US 2594970 A
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Description (OCR text may contain errors)
April 29, 1952 5, MONK 2,594,970
VIEWING DEVICE FOR RADIOACTIVE MATERIALS Filed Dec. :51, 1946 s Sheets-Sheet 1 74 I 74 L 65 I w a I t) t 1 l ii 1 52 H a I 60 I I v "1| 1 0 20]" (M ("in (Tim E "'u "w -E l z 22 Q Z J I v 72' 72 Z T INVENTOR. Gear e 5 flan/I BY 7%Zforvz y- April 29, 1952 INVENTOR 0 7 O7Z BY Md M . Patented Apr. 29, 1952 VIEWING DEVICE FOR RADIOACT MATERIALS George S. Monk, Chicago, Ill., assignor to the United States of America as represented by the United States Atomic Energy Commission Application December 31, 1946, Serial No. 719,551
4 Claims. 1
This invention relates to a novel apparatus for visual inspection of radioactive materials.
It is frequently necessary to examine radioactive materials visually. This necessity is particularly common in connection with the operation of a neutronic reactor wherein, as is well known, materials aresubjected to the intense neutron flux which exists in the interior and become highly radioactive. It is, for example, necessary to examine on occasion the jackets of slugs" of fissionable material which have been removed from the reactor in order to determine the presence of defects and the extent to which the container for the fissionable 'material has withstood the conditions existing in the reactor. Such slugs are extremely radioactive.
It is common to unload such materials from the reactor into a body of water of such depth that the water above the radioactive materials constitutes a shield preventing the existence of dangerous radiation at the surface of the water or in the surrounding area. In the processing of such materials they are handled by remote controls and automatic devices behind heavy shields of radiation absorbing material to prevent the existence of dangerous conditions for personnel. The visual examination of such highly radioactive materials has heretofore been extremely diflicult. Two alternative methods were used. In one, a shielding box, commonly of lead, was lowered into the body of waterand th'e cylindrical slug was deposited in the box; the box was then closed, lifted out of the water and transported to a shielded area; then thebox was opened by remote controls and the slug viewed through a periscope. In the other method, the area surrounding the body of water was vacated by all personnel, and the slug was removed by remote control to a shielded area where it was then viewed by means of a periscope.
The object of this invention is to provide a novel viewing box for radioactive materials, simplifying the visual inspection thereof.
A further object of the invention is to provide an improved mechanical system for moving radioactive materials within a viewing box.
For an understanding of the invention, refer- :ence is made to the drawing in which:
Fig. 1 is a front elevationof a viewing box for radioactive materials;
Fig. '2 is a vertical cross sectional view of the viewing box taken along the line 22 of Fig. 1 in the direction indicated by the arrows;
Fig. 3 is a horizontalcross sectional view of the viewing box taken along the line 3-3 of Fig. 2 in the direction indicated by the arrows;
Fig. 4 is a fragmentary cross sectional view of a portion of the interior of said viewing box taken along the line 4-4 of Fig. 3 in the direction of the arrows, showing certain apparatus for manipulating the radioactive material as described below; and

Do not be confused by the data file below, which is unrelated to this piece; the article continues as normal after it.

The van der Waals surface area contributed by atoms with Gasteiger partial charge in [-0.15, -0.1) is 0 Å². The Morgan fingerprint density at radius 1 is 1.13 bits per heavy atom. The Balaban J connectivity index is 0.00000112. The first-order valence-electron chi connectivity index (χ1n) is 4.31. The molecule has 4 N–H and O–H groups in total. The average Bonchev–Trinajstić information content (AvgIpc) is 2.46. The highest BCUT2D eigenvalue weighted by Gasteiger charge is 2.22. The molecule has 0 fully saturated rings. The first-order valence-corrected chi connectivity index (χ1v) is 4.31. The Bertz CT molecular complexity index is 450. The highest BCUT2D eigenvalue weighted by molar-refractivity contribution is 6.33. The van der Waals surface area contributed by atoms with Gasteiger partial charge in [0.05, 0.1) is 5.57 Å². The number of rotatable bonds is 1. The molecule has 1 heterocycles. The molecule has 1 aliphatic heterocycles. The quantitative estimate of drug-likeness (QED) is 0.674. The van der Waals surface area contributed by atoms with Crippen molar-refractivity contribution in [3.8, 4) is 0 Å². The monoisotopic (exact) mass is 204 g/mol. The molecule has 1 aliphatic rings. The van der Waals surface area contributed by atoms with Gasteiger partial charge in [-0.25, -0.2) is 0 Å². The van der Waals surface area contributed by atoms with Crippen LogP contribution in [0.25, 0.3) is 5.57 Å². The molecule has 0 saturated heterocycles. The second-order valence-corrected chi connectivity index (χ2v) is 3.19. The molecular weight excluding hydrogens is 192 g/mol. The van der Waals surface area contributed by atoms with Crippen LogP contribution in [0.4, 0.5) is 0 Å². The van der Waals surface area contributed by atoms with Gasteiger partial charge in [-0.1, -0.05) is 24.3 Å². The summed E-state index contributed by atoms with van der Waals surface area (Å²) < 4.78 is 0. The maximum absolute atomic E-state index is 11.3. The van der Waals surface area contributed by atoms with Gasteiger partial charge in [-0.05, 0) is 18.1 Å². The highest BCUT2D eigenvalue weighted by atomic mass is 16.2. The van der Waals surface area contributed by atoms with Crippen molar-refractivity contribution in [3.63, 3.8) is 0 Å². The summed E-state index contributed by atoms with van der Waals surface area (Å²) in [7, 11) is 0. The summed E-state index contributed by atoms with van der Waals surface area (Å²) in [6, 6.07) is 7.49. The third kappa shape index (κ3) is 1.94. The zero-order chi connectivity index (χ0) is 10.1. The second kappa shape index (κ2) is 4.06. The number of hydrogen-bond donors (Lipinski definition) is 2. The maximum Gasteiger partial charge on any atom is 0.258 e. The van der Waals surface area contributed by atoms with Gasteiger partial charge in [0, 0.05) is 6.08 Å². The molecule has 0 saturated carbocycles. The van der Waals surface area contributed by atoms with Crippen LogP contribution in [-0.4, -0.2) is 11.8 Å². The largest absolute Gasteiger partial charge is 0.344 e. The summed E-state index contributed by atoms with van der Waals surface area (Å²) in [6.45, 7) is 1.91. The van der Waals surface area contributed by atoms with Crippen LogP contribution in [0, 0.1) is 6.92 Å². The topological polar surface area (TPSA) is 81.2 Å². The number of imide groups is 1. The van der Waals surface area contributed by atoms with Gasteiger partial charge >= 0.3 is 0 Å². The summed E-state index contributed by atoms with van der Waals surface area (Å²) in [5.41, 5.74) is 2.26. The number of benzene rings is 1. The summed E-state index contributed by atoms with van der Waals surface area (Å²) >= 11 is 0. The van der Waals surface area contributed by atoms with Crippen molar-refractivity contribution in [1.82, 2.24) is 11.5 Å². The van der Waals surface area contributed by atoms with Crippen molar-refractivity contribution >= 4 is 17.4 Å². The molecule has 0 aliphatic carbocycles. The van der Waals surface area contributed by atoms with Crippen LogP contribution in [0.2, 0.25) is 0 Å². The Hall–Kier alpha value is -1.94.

Fig. 5 is a fragmentary cross sectional view taken along the line 5-5 of Fig. 3.
The viewing box is generally divided into two portions, a top generally designated by the numeral I0 and a bottom portion generally designated by the numeral I2. The bottom portion I2 of the viewing box is a substantially rectangular block of a material of high atomic weight such as lead. In the top surface of the bottom I2 is a longitudinal cavity I4. The cavity I4 has sloping sides adapted to guide an object placed therein to the bottom thereof. At the bottom of the cavity I4 are a pair of longitudinal rollers I6, for example, of brass. Between the rollers I6 are a plurality of wheels I8 parallel thereto and in a vertical plane.
. The wheels I8 are spaced along the length of the rollers I6. Shafts 2D connect the wheels I8 to cranks 22 on the front face of the box. The wheels I8, as more clearly shown in Fig. 4, have flat portions 24. On the perimeters of the wheels I8 other than at the flat portions 24 are rubber friction surfaces 26 fastened, for example, by cement. The rollers I6 are connected by gears 30 and a shaft 32 to a crank 34 outside the box. .Upon actuation of the crank 34, the rollers I6 both turn in the same direction. Thus by actuation of the crank 34, a cylinder 36 of radioactive material may be rotated around its axis. However, such rotation is impeded if the cylinder 36 is resting on a friction surface 26 of one of the wheels I8. Therefore, when the crank 34 is being rotated, the cranks 22 are in such position that the flat sides 24 are uppermost. In this position of the cranks 22 there is no contact between the cylinder 36 and the wheels I8, and the cylinder 36 is rotated freely by rotation of the roller I6. When a crank 22 is actuated, the cylinder 36 is moved longitudinally along the rollers I6.
A lead plug 40 extends from the back of the bottom I2 to the cavity I4. Within the inner end of the lead plug 40 is a light bulb 42 and covering the inner end of the plug 40 is a Water-tight transparent window 44, for example, of methacrylate polymer. Longitudinally through the lead plug 40 extends a substantially helical aperture 46 containing the connecting wiresfor the light bulb 42. At the outer end of the plug 40 is an electrical connector 48 adapted to be connected to a power source (not shown) for the 3 light bulb 42. On the upper surface of the bottom portion i2 of the box and integral therewith is a protruding rectangular key 59 adapted to mesh with a recessed keyway in the top H]. Thus, there is no unshielded direct path from the cavity 14 to the exterior.